Are we scared to be hungry?
I recently had an interesting conversation along these lines with our team of HFG nutritionists.
What they’ve noticed is people tend to feel they need to be constantly snacking, perhaps driven by advice they’ve heard about eating six small meals a day in order to avoid feeling hungry. It’s a parenting trend, too – the need to have snacks on hand at all times to keep our toddlers and small children from getting hungry.
But, it could be argued, it’s not a bad thing for us to feel the sensation of hunger. It’s part of being intuitive about how we eat, tuning into the body’s natural signals. We are born with these; babies and small children have them and are consequently really good at regulating their food intake… they eat when they’re hungry and don’t eat when they’re not.
As we get older, we tend to lose this ability. We’re conditioned by social and family norms to eat everything on our plates, to eat when the clock strikes lunchtime and to eat when we’re happy or sad or stressed, rather than simply when we’re hungry. Our environment plays a part too. Experiments by behavioural researchers have found it’s very easy for the brain to override the body’s natural signals. We will unconsciously eat more when we’re served larger portions or when we are distracted.
On top of that, buying into the idea we should constantly graze can mean we completely lose touch with what our body really wants. Which may mean we don’t know when to stop eating, either.
The famously healthy Japanese have a concept known as hara hachi bu; eating until we’re 80 per cent full. This is one of the practices to which the Okinawans – a particularly healthy and long-lived Japanese community – attribute their excellent health and lack of disease. Okinawans don’t diet, but they do naturally consume about 25 per cent fewer kilojoules than we typically do.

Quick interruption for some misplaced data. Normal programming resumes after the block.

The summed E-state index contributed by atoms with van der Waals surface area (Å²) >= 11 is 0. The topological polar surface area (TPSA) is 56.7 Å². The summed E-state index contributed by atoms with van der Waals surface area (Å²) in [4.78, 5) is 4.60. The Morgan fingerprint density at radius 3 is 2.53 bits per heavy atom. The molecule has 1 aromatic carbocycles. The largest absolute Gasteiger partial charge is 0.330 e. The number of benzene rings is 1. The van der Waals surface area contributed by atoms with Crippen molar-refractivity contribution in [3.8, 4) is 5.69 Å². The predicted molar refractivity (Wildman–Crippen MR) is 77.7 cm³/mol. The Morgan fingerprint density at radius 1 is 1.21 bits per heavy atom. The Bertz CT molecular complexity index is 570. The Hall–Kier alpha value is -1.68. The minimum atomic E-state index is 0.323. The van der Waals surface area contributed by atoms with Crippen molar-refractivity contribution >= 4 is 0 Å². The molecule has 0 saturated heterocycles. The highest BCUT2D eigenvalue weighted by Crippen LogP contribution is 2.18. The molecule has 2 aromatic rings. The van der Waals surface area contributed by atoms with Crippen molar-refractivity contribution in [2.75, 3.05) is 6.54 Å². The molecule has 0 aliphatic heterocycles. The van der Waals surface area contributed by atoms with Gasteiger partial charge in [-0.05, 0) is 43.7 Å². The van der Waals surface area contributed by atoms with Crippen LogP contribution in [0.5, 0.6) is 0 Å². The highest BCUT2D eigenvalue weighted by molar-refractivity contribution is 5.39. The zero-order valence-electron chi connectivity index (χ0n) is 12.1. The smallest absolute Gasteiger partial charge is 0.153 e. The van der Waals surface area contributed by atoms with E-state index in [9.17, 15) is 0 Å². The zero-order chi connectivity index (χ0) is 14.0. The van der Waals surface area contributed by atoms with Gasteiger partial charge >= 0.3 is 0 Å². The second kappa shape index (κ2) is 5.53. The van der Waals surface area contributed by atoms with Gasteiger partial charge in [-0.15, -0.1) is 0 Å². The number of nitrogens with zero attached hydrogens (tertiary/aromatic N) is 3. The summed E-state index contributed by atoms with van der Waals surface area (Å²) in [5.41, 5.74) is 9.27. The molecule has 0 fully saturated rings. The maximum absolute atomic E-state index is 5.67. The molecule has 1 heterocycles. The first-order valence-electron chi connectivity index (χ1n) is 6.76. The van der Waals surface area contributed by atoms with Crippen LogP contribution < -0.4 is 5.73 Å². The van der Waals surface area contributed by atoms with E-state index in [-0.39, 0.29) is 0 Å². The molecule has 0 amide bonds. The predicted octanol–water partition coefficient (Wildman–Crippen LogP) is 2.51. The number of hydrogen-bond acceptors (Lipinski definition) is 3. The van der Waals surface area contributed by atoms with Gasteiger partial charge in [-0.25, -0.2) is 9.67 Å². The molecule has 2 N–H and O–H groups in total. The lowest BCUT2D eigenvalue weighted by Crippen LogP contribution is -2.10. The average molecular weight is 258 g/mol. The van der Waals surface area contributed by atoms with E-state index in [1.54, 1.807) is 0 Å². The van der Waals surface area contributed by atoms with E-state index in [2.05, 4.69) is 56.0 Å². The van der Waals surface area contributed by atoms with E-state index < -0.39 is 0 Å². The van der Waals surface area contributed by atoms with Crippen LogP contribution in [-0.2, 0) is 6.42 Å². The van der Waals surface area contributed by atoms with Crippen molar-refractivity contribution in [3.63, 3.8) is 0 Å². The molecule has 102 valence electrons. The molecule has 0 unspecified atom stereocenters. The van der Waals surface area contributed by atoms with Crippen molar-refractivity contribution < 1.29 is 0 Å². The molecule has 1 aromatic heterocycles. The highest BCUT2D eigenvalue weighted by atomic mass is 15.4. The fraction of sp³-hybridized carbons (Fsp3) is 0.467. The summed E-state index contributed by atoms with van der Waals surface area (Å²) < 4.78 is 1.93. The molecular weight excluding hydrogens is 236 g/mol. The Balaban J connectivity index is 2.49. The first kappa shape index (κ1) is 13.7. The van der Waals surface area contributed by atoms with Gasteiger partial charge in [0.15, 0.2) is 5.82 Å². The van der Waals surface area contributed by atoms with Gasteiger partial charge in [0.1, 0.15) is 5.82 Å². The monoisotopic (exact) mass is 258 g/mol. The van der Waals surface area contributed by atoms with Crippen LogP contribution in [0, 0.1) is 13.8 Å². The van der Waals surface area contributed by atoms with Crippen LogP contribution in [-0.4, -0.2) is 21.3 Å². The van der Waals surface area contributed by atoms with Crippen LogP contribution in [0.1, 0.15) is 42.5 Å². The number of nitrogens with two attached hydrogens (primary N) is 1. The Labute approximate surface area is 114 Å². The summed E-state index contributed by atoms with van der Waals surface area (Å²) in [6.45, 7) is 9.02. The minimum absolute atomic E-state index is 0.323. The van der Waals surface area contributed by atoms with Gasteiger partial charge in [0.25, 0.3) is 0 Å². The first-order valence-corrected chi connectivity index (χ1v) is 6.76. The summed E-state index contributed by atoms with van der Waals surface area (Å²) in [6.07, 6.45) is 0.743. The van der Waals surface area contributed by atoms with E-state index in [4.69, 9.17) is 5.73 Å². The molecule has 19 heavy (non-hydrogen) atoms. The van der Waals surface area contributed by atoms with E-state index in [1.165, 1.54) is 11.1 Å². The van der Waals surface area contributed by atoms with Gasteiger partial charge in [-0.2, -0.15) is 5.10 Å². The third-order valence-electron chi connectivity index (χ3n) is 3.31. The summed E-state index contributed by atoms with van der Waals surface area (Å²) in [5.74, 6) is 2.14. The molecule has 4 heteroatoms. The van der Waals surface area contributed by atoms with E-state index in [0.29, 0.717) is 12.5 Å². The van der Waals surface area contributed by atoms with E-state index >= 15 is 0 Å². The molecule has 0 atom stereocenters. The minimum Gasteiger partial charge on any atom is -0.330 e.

Eating until you’re 80 per cent full is not quite as simple as just leaving a bit of food on the plate. To properly practise hara hachi bu, we need to get back in touch with those natural signals the body sends us.
That means practising mindfulness at the table: eat slowly, savour the food, check in with ourselves and how full we’re feeling.
And before eating, we need to let ourselves get hungry – physically hungry, not just psychologically craving. That can take a bit of getting used to, but it’s worth doing. When we practise intuitive eating we’re less likely to be influenced by environmental cues such as food advertising or the sight of a tasty display in a café. And kids who eat intuitively and are allowed to get hungry will be more likely to eat the food lovingly prepared for family mealtimes, which makes everyone happier.